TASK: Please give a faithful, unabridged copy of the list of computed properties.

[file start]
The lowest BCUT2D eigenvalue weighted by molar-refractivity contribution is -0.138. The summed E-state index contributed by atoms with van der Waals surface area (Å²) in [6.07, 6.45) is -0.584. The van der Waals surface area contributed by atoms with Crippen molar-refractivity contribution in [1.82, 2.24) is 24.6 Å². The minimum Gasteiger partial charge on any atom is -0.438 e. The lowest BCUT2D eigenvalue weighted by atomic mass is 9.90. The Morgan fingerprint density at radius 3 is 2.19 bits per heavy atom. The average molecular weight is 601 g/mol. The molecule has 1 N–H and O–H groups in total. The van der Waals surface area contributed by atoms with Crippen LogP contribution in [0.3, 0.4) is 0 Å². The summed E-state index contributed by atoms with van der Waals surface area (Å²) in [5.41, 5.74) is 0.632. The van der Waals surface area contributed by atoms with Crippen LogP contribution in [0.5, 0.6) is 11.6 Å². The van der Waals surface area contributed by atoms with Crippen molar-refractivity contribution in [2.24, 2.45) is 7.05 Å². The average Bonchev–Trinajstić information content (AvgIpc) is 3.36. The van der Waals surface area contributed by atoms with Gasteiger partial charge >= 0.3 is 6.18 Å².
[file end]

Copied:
The lowest BCUT2D eigenvalue weighted by molar-refractivity contribution is -0.138. The summed E-state index contributed by atoms with van der Waals surface area (Å²) in [6.07, 6.45) is -0.584. The van der Waals surface area contributed by atoms with Crippen molar-refractivity contribution in [1.82, 2.24) is 24.6 Å². The minimum Gasteiger partial charge on any atom is -0.438 e. The lowest BCUT2D eigenvalue weighted by atomic mass is 9.90. The Morgan fingerprint density at radius 3 is 2.19 bits per heavy atom. The average molecular weight is 601 g/mol. The molecule has 1 N–H and O–H groups in total. The van der Waals surface area contributed by atoms with Crippen LogP contribution in [0.3, 0.4) is 0 Å². The summed E-state index contributed by atoms with van der Waals surface area (Å²) in [5.41, 5.74) is 0.632. The van der Waals surface area contributed by atoms with Crippen LogP contribution in [0.5, 0.6) is 11.6 Å². The van der Waals surface area contributed by atoms with Crippen molar-refractivity contribution in [2.24, 2.45) is 7.05 Å². The average Bonchev–Trinajstić information content (AvgIpc) is 3.36. The van der Waals surface area contributed by atoms with Gasteiger partial charge >= 0.3 is 6.18 Å².